How do you measure the value of a game? Is it in the price and the quality of the content? Does a six hour game with high production values and an emotional story appeal to you? Or is it in multiplayer, the competitive nature of the experience pushing you to return time and again? Maybe it’s in the game’s social nature as you make friends and embark on epic quests tailored for groups.
It could be a number of things but in this age of lifestyle games, more and more people are looking to get the maximum amount of hours from a single title. To that end, we present four games which you can safely invest 1000 hours in (and probably more).
"To that end, Warframe’s gameplay offers two very simple tenets – freedom of choice and the overwhelming power that comes with it."
Honestly, it’s not just that Warframe has had a long, difficult journey and only the past couple of years have yielded any true success. The game’s continued support belies its oft-times buggy content updates that run PC players through the ringer before they’re stable. But again, the fact that there is such a dedicated fan base that helps to fund Digital Extremes and ensure this game stays alive is truly exemplary on its own.
Gameplay is often a huge motivator in a free to play game. When you throw in action RPG mechanics with loot grinding where the best mods and blueprints run into the 0.67 decimal range of drop chance, you need to give players a reason to come back. To that end, Warframe’s gameplay offers two very simple tenets – freedom of choice and the overwhelming power that comes with it. You may not get Maiming Strike in your lifetime but put in the time to Forma that Galatine Prime (which must also be farmed separately through Relics, which – as you’ve guessed – must be farmed separately) and you’ll gain a beast of a weapon with 200 percent more melee damage, numerous status effects, higher attack speed and a new stance.
The feedback from the gameplay is also truly special. One could argue that the shooting isn’t nearly as responsive or satisfying as, say, Destiny. However, there’s just something so satisfying about firing a Lenz, watching an arrow initially explode into a cloud of frost to slow enemies and then detonating for massive damage (with red crit numbers because you happened to gain a powerful Riven). The Akstiletto Prime makes you feel unstoppable at times as you down hordes of enemies with its fully automatic fire. However, on the other hand, the sheer precision of the Sybaris and its variants, delivering satisfying slash damage on head shots and built to effectively one-shot foes, can’t be ignored. Nor can the Opticor, a venerable BFG that nukes vehicles and mobs of enemies into dust.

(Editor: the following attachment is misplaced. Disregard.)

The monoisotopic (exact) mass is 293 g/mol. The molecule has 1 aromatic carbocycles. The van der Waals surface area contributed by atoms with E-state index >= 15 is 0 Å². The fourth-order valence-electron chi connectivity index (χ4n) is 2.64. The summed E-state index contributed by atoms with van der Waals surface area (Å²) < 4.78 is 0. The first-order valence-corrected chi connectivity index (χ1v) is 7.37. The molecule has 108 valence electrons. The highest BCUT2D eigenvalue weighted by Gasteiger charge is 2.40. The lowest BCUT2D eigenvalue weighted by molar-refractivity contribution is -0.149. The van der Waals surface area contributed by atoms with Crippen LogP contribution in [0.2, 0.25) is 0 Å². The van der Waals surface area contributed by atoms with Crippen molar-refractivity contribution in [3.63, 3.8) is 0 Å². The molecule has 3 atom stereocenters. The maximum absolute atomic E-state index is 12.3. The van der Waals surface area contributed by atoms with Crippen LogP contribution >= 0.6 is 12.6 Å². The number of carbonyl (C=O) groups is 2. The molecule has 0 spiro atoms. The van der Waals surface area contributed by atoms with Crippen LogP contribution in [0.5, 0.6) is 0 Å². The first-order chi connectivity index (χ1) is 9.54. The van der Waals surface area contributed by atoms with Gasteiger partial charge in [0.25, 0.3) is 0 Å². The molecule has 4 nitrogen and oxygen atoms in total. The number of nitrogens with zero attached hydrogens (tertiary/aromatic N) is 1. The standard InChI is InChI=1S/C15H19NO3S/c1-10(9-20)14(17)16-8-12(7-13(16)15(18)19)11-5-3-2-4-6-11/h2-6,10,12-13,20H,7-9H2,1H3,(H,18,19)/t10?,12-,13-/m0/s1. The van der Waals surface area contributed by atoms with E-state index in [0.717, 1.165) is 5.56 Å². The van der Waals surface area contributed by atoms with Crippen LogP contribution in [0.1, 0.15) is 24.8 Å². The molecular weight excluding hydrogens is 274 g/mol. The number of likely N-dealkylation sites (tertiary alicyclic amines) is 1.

"Even the starting frame Excalibur can channel an energy sword that fires waves of energy into crowds with each slice when he’s not dashing through foes or blinding them."
You probably get the idea by now and that only extends further into the melee combat since you can punch, smash, slash, dice and bash your way through enemies. Some weapons are definitely more effective than others but again, that satisfaction of channeling a katana like Nikana Prime to slice through hordes just feels…right. When we talk about overwhelming power, it would be remiss to not mention the Warframes themselves. Mesa is a DPS frame that can activate the rapid fire High Noon, mowing down enemies like a turret that scales in damage the longer it fires upon a single target. Valkyr has an insane amount of armour that can only increase (along with her attack power) with Warcry; that’s before she goes into Berserker mode and tears enemies apart with her claws in Hysteria mode, remaining invulnerable all throughout. Even the starting frame Excalibur can channel an energy sword that fires waves of energy into crowds with each slice when he’s not dashing through foes or blinding them.